The Federal Communications Commission’s (“FCC’s” or “Commission’s”) new text-to-911 rules are effective today. As we discussed in a previous post immediately following the adoption of the related order, the FCC has mandated that all messaging services that permit users to send text messages using domestic telephone numbers also enable users to communicate with public emergency response providers via text messages. The FCC adopted its Second Report and Order and Third Notice of Proposed Rulemaking in the Text-to-911 proceeding on August 8, 2014. On September 16, the order and NPRM were published in the Federal Register making the rules effective today and setting the comment deadline on the NPRM for today, with reply comments due on November 17.
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On March 19, 2014, Kelley Drye will host a free, half-day workshop, at the COMPTEL PLUS Spring 2014 Convention & EXPO in Las Vegas, NV.  The workshop is designed to help service providers identify new opportunities as changes in technology, the marketplace, and the regulatory environment continue to disrupt existing business plans. Entitled “The

On January 28, 2014, the Federal Communications Commission (“FCC” or “Commission”) issued an Order granting an August 2013 request filed by the Coalition of E-Reader Manufacturers (“Coalition”) seeking a waiver of the Commission’s disabilities access rules as applied to e-readers. As previously reported on this blog, on October 22, 2013, the Commission granted a temporary waiver for the class of e-readers in order to give the FCC time to further evaluate the Coalition’s petition.

With this latest ruling, electronic text-based readers that are capable of accessing advanced communications services (“ACS”) like electronic messaging and that meet the distinct, narrow definition are exempt from making their products accessible to individuals with disabilities until January 28, 2015. This new class waiver joins a limited set of waivers that the Commission has granted for IPTVs (and IP-DVPs), cable set top boxes, and certain game consoles, game distribution and online game play services, and game software.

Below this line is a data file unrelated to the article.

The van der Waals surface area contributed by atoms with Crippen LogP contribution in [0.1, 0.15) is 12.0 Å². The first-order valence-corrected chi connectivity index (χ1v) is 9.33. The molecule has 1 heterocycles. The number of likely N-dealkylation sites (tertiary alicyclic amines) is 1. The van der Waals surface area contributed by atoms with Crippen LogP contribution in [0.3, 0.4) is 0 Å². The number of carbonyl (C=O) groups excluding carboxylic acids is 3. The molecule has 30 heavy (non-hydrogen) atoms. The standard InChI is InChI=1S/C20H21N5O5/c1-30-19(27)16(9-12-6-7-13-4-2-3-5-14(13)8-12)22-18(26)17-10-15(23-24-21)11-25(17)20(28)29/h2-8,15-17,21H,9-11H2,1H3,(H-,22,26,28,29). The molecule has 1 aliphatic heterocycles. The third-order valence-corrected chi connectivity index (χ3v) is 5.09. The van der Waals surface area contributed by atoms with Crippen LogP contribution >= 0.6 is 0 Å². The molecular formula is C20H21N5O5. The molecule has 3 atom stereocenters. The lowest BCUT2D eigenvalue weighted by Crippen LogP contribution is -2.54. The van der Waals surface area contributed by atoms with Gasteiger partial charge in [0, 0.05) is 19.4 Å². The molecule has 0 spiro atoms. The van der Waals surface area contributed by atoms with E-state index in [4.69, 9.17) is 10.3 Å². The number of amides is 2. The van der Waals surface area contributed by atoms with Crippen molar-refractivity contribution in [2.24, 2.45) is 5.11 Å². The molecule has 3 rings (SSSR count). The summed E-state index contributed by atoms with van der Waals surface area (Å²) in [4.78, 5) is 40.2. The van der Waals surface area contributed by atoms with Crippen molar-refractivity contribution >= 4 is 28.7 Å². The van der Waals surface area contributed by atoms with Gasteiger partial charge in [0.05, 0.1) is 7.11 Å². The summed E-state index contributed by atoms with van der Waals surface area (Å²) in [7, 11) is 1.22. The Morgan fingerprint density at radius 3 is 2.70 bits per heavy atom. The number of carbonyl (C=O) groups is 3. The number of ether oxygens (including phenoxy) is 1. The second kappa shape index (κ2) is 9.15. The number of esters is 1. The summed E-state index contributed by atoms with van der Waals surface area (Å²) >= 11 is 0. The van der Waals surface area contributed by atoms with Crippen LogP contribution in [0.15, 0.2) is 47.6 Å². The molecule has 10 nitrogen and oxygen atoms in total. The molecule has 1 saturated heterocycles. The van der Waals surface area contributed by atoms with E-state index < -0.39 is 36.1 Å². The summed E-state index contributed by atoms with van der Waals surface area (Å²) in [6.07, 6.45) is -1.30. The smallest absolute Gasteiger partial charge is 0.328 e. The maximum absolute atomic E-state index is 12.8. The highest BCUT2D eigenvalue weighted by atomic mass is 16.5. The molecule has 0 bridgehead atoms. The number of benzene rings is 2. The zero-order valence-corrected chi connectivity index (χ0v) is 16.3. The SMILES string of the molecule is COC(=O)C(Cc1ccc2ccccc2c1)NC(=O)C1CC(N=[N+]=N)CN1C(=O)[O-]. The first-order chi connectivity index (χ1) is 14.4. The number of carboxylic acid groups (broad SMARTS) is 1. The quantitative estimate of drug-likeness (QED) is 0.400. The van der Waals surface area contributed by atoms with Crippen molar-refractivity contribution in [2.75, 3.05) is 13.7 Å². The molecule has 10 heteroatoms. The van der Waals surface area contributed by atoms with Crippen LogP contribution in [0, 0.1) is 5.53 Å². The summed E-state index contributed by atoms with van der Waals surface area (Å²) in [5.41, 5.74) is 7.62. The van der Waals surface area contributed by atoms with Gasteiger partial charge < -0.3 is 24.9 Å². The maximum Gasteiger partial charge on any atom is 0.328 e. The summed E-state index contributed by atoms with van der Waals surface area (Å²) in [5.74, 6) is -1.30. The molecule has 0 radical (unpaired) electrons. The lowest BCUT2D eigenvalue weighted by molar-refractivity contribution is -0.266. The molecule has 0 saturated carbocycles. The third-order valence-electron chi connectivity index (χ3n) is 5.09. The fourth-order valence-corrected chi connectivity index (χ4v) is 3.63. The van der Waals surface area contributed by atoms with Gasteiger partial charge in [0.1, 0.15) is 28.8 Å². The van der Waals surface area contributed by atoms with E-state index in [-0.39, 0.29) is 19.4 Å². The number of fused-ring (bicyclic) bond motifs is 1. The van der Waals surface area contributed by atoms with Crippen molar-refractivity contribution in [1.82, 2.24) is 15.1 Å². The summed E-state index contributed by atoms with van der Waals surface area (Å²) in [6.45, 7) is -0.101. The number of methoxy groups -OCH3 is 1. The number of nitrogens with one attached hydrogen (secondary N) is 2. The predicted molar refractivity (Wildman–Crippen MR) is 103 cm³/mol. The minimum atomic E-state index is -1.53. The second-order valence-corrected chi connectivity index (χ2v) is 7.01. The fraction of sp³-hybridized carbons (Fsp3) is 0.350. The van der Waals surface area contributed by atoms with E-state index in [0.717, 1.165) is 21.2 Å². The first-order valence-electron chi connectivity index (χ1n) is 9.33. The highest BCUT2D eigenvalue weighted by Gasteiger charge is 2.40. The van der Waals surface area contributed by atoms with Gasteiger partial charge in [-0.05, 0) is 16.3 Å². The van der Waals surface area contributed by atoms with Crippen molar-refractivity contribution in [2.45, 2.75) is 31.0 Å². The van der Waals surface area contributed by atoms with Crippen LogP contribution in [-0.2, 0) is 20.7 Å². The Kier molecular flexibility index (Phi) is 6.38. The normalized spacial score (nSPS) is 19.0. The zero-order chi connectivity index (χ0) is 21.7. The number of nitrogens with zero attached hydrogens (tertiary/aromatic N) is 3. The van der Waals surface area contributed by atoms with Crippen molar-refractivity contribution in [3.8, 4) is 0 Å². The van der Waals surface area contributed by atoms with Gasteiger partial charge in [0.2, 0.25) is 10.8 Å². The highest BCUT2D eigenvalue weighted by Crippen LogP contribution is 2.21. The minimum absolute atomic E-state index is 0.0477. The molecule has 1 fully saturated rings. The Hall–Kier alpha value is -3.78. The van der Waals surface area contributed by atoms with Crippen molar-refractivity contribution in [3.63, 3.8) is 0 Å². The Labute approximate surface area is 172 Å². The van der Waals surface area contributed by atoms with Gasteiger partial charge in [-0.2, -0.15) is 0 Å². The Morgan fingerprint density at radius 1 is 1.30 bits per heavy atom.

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In a Public Notice released last week, the FCC announced new procedures for consumers to file complaints against companies to allege violations of the Twenty-First Century Communications and Video Accessibility Act of 2010 (“CVAA”), the goal of which is to ensure that people with disabilities have access to advanced communications services (“ACS”).  Generally, ACS is

Kelley Drye Telecommunications paralegal Jennifer Rodden contributed to this post.

Earlier this year, a coalition of e-reader manufacturers (Amazon, Kobo and Sony Electronics) petitioned for waiver from the disabled access requirements applicable to Advanced Communications Services (“ACS”) under the 21st Century Communications and Video Accessibility Act of 2010 (“CVAA”). The Coalition seeks a class waiver

As of October 8, 2013, all advanced communication products and services offered in interstate commerce must be compliant (including products and services previously offered) with the Federal Communications Commission’s (“FCC’s”) disabled access requirements, and consumers can begin filing complaints with the FCC as of that date. Covered entities should ensure that the internal contact identified on their FCC registration is prepared to address any Requests for Dispute Assistance once the government shutdown is resolved and the FCC is back to work.